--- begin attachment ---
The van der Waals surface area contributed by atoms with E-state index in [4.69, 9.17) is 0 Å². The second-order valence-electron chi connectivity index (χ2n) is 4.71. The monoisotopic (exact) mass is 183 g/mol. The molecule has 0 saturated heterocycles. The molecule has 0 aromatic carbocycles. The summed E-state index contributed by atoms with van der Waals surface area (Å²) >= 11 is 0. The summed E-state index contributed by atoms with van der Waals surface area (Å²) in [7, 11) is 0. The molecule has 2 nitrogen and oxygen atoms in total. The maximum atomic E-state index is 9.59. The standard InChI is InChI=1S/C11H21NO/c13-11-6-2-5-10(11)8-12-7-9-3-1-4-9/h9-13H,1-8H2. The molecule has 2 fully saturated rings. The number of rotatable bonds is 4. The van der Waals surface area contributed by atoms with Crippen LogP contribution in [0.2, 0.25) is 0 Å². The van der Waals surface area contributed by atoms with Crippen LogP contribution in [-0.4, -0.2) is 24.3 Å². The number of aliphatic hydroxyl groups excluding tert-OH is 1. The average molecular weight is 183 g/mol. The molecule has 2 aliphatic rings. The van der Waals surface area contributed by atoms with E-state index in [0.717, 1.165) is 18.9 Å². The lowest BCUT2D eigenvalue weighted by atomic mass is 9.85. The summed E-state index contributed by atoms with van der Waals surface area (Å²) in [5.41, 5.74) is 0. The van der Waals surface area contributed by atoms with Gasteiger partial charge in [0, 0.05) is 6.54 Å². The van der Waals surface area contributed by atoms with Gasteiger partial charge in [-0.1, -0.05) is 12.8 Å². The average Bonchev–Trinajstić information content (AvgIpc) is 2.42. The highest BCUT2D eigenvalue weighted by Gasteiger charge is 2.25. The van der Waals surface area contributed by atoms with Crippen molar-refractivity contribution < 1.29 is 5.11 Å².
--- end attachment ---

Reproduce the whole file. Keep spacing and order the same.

The van der Waals surface area contributed by atoms with E-state index in [4.69, 9.17) is 0 Å². The second-order valence-electron chi connectivity index (χ2n) is 4.71. The monoisotopic (exact) mass is 183 g/mol. The molecule has 0 saturated heterocycles. The molecule has 0 aromatic carbocycles. The summed E-state index contributed by atoms with van der Waals surface area (Å²) >= 11 is 0. The summed E-state index contributed by atoms with van der Waals surface area (Å²) in [7, 11) is 0. The molecule has 2 nitrogen and oxygen atoms in total. The maximum atomic E-state index is 9.59. The standard InChI is InChI=1S/C11H21NO/c13-11-6-2-5-10(11)8-12-7-9-3-1-4-9/h9-13H,1-8H2. The molecule has 2 fully saturated rings. The number of rotatable bonds is 4. The van der Waals surface area contributed by atoms with Crippen LogP contribution in [0.2, 0.25) is 0 Å². The van der Waals surface area contributed by atoms with Crippen LogP contribution in [-0.4, -0.2) is 24.3 Å². The number of aliphatic hydroxyl groups excluding tert-OH is 1. The average molecular weight is 183 g/mol. The molecule has 2 aliphatic rings. The van der Waals surface area contributed by atoms with E-state index in [0.717, 1.165) is 18.9 Å². The lowest BCUT2D eigenvalue weighted by atomic mass is 9.85. The summed E-state index contributed by atoms with van der Waals surface area (Å²) in [5.41, 5.74) is 0. The van der Waals surface area contributed by atoms with Gasteiger partial charge in [0, 0.05) is 6.54 Å². The van der Waals surface area contributed by atoms with Gasteiger partial charge in [-0.1, -0.05) is 12.8 Å². The average Bonchev–Trinajstić information content (AvgIpc) is 2.42. The highest BCUT2D eigenvalue weighted by Gasteiger charge is 2.25. The van der Waals surface area contributed by atoms with Crippen molar-refractivity contribution < 1.29 is 5.11 Å².